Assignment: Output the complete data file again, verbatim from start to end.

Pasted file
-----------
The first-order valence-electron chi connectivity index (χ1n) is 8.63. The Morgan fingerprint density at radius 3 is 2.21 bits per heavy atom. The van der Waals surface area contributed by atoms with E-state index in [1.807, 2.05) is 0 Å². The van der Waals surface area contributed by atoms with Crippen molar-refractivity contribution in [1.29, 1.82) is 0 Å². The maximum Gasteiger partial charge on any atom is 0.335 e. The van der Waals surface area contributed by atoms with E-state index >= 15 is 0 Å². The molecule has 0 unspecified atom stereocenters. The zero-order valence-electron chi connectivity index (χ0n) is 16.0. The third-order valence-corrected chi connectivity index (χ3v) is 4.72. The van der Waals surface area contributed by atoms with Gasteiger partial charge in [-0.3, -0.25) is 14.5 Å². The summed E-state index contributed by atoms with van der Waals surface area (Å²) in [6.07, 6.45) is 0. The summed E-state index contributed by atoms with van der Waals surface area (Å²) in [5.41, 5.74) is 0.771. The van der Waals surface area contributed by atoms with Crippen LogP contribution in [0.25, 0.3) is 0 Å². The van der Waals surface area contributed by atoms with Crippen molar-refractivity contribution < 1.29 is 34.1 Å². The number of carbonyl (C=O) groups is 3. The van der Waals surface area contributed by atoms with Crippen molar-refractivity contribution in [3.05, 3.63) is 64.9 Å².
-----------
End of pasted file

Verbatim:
The first-order valence-electron chi connectivity index (χ1n) is 8.63. The Morgan fingerprint density at radius 3 is 2.21 bits per heavy atom. The van der Waals surface area contributed by atoms with E-state index in [1.807, 2.05) is 0 Å². The van der Waals surface area contributed by atoms with Crippen molar-refractivity contribution in [1.29, 1.82) is 0 Å². The maximum Gasteiger partial charge on any atom is 0.335 e. The van der Waals surface area contributed by atoms with E-state index >= 15 is 0 Å². The molecule has 0 unspecified atom stereocenters. The zero-order valence-electron chi connectivity index (χ0n) is 16.0. The third-order valence-corrected chi connectivity index (χ3v) is 4.72. The van der Waals surface area contributed by atoms with Gasteiger partial charge in [-0.3, -0.25) is 14.5 Å². The summed E-state index contributed by atoms with van der Waals surface area (Å²) in [6.07, 6.45) is 0. The summed E-state index contributed by atoms with van der Waals surface area (Å²) in [5.41, 5.74) is 0.771. The van der Waals surface area contributed by atoms with Crippen LogP contribution in [0.25, 0.3) is 0 Å². The van der Waals surface area contributed by atoms with Crippen molar-refractivity contribution < 1.29 is 34.1 Å². The number of carbonyl (C=O) groups is 3. The van der Waals surface area contributed by atoms with Crippen molar-refractivity contribution in [3.05, 3.63) is 64.9 Å².